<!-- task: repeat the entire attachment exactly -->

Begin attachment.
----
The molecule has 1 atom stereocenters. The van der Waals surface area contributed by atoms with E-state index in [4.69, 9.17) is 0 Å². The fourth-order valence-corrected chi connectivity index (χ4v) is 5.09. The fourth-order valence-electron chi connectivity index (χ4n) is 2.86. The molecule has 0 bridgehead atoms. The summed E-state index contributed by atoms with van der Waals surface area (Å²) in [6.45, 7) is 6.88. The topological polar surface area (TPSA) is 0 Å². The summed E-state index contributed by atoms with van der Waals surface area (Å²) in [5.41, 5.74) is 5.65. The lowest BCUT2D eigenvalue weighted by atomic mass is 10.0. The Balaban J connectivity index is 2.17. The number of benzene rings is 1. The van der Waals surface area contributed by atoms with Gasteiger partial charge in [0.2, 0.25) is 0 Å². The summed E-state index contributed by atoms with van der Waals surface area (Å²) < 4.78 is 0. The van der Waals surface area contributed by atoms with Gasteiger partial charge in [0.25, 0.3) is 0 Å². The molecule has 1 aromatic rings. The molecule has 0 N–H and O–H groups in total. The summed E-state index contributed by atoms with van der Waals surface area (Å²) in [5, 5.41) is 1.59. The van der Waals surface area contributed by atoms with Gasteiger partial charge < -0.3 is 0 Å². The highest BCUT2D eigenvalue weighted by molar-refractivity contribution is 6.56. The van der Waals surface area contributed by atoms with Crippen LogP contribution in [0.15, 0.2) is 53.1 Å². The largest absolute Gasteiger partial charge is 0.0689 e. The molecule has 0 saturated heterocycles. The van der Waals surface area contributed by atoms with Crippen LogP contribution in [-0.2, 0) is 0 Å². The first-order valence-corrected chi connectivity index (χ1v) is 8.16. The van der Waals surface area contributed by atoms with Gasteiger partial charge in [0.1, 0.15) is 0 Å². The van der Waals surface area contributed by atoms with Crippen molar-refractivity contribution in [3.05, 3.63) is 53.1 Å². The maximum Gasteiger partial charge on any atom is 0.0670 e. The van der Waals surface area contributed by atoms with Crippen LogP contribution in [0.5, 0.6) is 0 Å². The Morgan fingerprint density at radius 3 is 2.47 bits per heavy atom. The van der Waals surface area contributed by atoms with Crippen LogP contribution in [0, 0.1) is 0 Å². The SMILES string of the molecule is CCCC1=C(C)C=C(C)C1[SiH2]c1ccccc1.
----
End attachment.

The molecule has 1 atom stereocenters. The van der Waals surface area contributed by atoms with E-state index in [4.69, 9.17) is 0 Å². The fourth-order valence-corrected chi connectivity index (χ4v) is 5.09. The fourth-order valence-electron chi connectivity index (χ4n) is 2.86. The molecule has 0 bridgehead atoms. The summed E-state index contributed by atoms with van der Waals surface area (Å²) in [6.45, 7) is 6.88. The topological polar surface area (TPSA) is 0 Å². The summed E-state index contributed by atoms with van der Waals surface area (Å²) in [5.41, 5.74) is 5.65. The lowest BCUT2D eigenvalue weighted by atomic mass is 10.0. The Balaban J connectivity index is 2.17. The number of benzene rings is 1. The van der Waals surface area contributed by atoms with Gasteiger partial charge in [0.2, 0.25) is 0 Å². The summed E-state index contributed by atoms with van der Waals surface area (Å²) < 4.78 is 0. The van der Waals surface area contributed by atoms with Gasteiger partial charge in [0.25, 0.3) is 0 Å². The molecule has 1 aromatic rings. The molecule has 0 N–H and O–H groups in total. The summed E-state index contributed by atoms with van der Waals surface area (Å²) in [5, 5.41) is 1.59. The van der Waals surface area contributed by atoms with Gasteiger partial charge < -0.3 is 0 Å². The highest BCUT2D eigenvalue weighted by molar-refractivity contribution is 6.56. The van der Waals surface area contributed by atoms with Crippen LogP contribution in [0.15, 0.2) is 53.1 Å². The largest absolute Gasteiger partial charge is 0.0689 e. The molecule has 0 saturated heterocycles. The van der Waals surface area contributed by atoms with Crippen LogP contribution in [-0.2, 0) is 0 Å². The first-order valence-corrected chi connectivity index (χ1v) is 8.16. The van der Waals surface area contributed by atoms with Gasteiger partial charge in [0.1, 0.15) is 0 Å². The van der Waals surface area contributed by atoms with Crippen molar-refractivity contribution in [3.05, 3.63) is 53.1 Å². The maximum Gasteiger partial charge on any atom is 0.0670 e. The van der Waals surface area contributed by atoms with Crippen LogP contribution in [0.5, 0.6) is 0 Å². The Morgan fingerprint density at radius 3 is 2.47 bits per heavy atom. The van der Waals surface area contributed by atoms with Crippen LogP contribution in [0, 0.1) is 0 Å². The SMILES string of the molecule is CCCC1=C(C)C=C(C)C1[SiH2]c1ccccc1.